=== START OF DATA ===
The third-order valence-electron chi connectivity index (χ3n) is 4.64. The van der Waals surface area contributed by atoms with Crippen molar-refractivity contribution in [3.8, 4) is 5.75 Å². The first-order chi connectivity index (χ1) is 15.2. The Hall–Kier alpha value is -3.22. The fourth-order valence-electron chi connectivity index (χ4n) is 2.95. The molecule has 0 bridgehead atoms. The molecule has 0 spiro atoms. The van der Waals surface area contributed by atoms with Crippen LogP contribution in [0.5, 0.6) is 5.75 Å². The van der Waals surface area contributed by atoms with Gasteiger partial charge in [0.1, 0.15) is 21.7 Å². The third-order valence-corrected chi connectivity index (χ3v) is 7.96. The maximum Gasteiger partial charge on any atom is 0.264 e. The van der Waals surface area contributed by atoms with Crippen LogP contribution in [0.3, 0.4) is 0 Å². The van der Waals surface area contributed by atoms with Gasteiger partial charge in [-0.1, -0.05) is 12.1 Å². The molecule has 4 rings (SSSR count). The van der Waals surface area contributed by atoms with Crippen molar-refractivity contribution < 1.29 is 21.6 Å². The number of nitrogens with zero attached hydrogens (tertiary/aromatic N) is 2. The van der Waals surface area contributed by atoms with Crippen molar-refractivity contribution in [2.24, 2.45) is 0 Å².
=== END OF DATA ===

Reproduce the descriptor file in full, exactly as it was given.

The third-order valence-electron chi connectivity index (χ3n) is 4.64. The van der Waals surface area contributed by atoms with Crippen molar-refractivity contribution in [3.8, 4) is 5.75 Å². The first-order chi connectivity index (χ1) is 15.2. The Hall–Kier alpha value is -3.22. The fourth-order valence-electron chi connectivity index (χ4n) is 2.95. The molecule has 0 bridgehead atoms. The molecule has 0 spiro atoms. The van der Waals surface area contributed by atoms with Crippen LogP contribution in [0.5, 0.6) is 5.75 Å². The van der Waals surface area contributed by atoms with Gasteiger partial charge in [0.1, 0.15) is 21.7 Å². The third-order valence-corrected chi connectivity index (χ3v) is 7.96. The maximum Gasteiger partial charge on any atom is 0.264 e. The van der Waals surface area contributed by atoms with Crippen LogP contribution in [0.3, 0.4) is 0 Å². The van der Waals surface area contributed by atoms with Gasteiger partial charge in [-0.1, -0.05) is 12.1 Å². The molecule has 4 rings (SSSR count). The van der Waals surface area contributed by atoms with Crippen molar-refractivity contribution < 1.29 is 21.6 Å². The number of nitrogens with zero attached hydrogens (tertiary/aromatic N) is 2. The van der Waals surface area contributed by atoms with Crippen molar-refractivity contribution in [2.24, 2.45) is 0 Å².